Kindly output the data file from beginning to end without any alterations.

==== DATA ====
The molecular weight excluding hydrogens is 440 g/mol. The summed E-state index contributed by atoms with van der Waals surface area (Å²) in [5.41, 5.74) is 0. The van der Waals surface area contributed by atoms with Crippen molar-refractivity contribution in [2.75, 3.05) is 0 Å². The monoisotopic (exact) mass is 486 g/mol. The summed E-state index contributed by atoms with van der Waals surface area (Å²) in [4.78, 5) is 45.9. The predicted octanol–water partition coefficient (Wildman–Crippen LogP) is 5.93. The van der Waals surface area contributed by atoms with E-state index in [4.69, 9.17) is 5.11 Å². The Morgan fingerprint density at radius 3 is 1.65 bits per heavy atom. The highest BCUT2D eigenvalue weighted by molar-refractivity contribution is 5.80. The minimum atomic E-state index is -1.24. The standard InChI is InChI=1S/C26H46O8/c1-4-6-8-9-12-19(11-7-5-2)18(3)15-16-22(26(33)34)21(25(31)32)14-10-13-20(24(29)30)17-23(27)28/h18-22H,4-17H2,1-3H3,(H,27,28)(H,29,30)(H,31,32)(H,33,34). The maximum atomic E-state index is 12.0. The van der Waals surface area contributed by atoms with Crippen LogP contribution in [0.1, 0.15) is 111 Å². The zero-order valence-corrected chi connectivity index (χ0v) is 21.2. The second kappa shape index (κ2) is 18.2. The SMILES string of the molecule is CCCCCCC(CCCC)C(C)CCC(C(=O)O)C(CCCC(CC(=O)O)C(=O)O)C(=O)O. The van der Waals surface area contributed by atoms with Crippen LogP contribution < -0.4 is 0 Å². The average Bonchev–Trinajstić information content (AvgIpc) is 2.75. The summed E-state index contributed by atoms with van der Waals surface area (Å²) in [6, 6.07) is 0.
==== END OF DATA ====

The molecular weight excluding hydrogens is 440 g/mol. The summed E-state index contributed by atoms with van der Waals surface area (Å²) in [5.41, 5.74) is 0. The van der Waals surface area contributed by atoms with Crippen molar-refractivity contribution in [2.75, 3.05) is 0 Å². The monoisotopic (exact) mass is 486 g/mol. The summed E-state index contributed by atoms with van der Waals surface area (Å²) in [4.78, 5) is 45.9. The predicted octanol–water partition coefficient (Wildman–Crippen LogP) is 5.93. The van der Waals surface area contributed by atoms with E-state index in [4.69, 9.17) is 5.11 Å². The Morgan fingerprint density at radius 3 is 1.65 bits per heavy atom. The highest BCUT2D eigenvalue weighted by molar-refractivity contribution is 5.80. The minimum atomic E-state index is -1.24. The standard InChI is InChI=1S/C26H46O8/c1-4-6-8-9-12-19(11-7-5-2)18(3)15-16-22(26(33)34)21(25(31)32)14-10-13-20(24(29)30)17-23(27)28/h18-22H,4-17H2,1-3H3,(H,27,28)(H,29,30)(H,31,32)(H,33,34). The maximum atomic E-state index is 12.0. The van der Waals surface area contributed by atoms with Crippen LogP contribution in [0.1, 0.15) is 111 Å². The zero-order valence-corrected chi connectivity index (χ0v) is 21.2. The second kappa shape index (κ2) is 18.2. The SMILES string of the molecule is CCCCCCC(CCCC)C(C)CCC(C(=O)O)C(CCCC(CC(=O)O)C(=O)O)C(=O)O. The van der Waals surface area contributed by atoms with Crippen LogP contribution < -0.4 is 0 Å². The average Bonchev–Trinajstić information content (AvgIpc) is 2.75. The summed E-state index contributed by atoms with van der Waals surface area (Å²) in [6, 6.07) is 0.